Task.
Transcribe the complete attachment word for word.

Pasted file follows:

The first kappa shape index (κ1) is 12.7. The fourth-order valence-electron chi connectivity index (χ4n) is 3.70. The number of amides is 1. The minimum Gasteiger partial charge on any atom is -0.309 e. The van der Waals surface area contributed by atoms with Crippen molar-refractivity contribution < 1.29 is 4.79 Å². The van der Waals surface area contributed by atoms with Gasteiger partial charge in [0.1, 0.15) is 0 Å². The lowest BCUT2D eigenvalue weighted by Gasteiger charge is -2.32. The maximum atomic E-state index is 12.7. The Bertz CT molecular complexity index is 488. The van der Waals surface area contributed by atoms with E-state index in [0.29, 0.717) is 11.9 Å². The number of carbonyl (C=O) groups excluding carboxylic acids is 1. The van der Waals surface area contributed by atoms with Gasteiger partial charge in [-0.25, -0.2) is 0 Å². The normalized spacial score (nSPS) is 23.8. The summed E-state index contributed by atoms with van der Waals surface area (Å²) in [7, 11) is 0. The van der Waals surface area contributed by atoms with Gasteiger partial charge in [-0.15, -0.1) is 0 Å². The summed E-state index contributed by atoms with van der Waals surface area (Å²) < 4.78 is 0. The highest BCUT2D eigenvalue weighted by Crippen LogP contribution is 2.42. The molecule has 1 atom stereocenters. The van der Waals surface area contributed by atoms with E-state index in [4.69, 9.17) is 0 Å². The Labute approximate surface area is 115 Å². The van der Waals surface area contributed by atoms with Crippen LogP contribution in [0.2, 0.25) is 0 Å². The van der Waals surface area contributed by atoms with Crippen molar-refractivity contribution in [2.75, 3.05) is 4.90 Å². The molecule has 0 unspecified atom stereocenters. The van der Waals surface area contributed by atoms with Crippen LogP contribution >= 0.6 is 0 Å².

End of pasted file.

The first kappa shape index (κ1) is 12.7. The fourth-order valence-electron chi connectivity index (χ4n) is 3.70. The number of amides is 1. The minimum Gasteiger partial charge on any atom is -0.309 e. The van der Waals surface area contributed by atoms with Crippen molar-refractivity contribution < 1.29 is 4.79 Å². The van der Waals surface area contributed by atoms with Gasteiger partial charge in [0.1, 0.15) is 0 Å². The lowest BCUT2D eigenvalue weighted by Gasteiger charge is -2.32. The maximum atomic E-state index is 12.7. The Bertz CT molecular complexity index is 488. The van der Waals surface area contributed by atoms with E-state index in [0.29, 0.717) is 11.9 Å². The number of carbonyl (C=O) groups excluding carboxylic acids is 1. The van der Waals surface area contributed by atoms with Gasteiger partial charge in [-0.25, -0.2) is 0 Å². The normalized spacial score (nSPS) is 23.8. The summed E-state index contributed by atoms with van der Waals surface area (Å²) in [7, 11) is 0. The van der Waals surface area contributed by atoms with Gasteiger partial charge in [-0.15, -0.1) is 0 Å². The summed E-state index contributed by atoms with van der Waals surface area (Å²) < 4.78 is 0. The highest BCUT2D eigenvalue weighted by Crippen LogP contribution is 2.42. The molecule has 1 atom stereocenters. The van der Waals surface area contributed by atoms with E-state index in [4.69, 9.17) is 0 Å². The Labute approximate surface area is 115 Å². The van der Waals surface area contributed by atoms with Crippen LogP contribution in [0.2, 0.25) is 0 Å². The van der Waals surface area contributed by atoms with Crippen molar-refractivity contribution in [2.75, 3.05) is 4.90 Å². The molecule has 0 unspecified atom stereocenters. The van der Waals surface area contributed by atoms with Crippen LogP contribution >= 0.6 is 0 Å².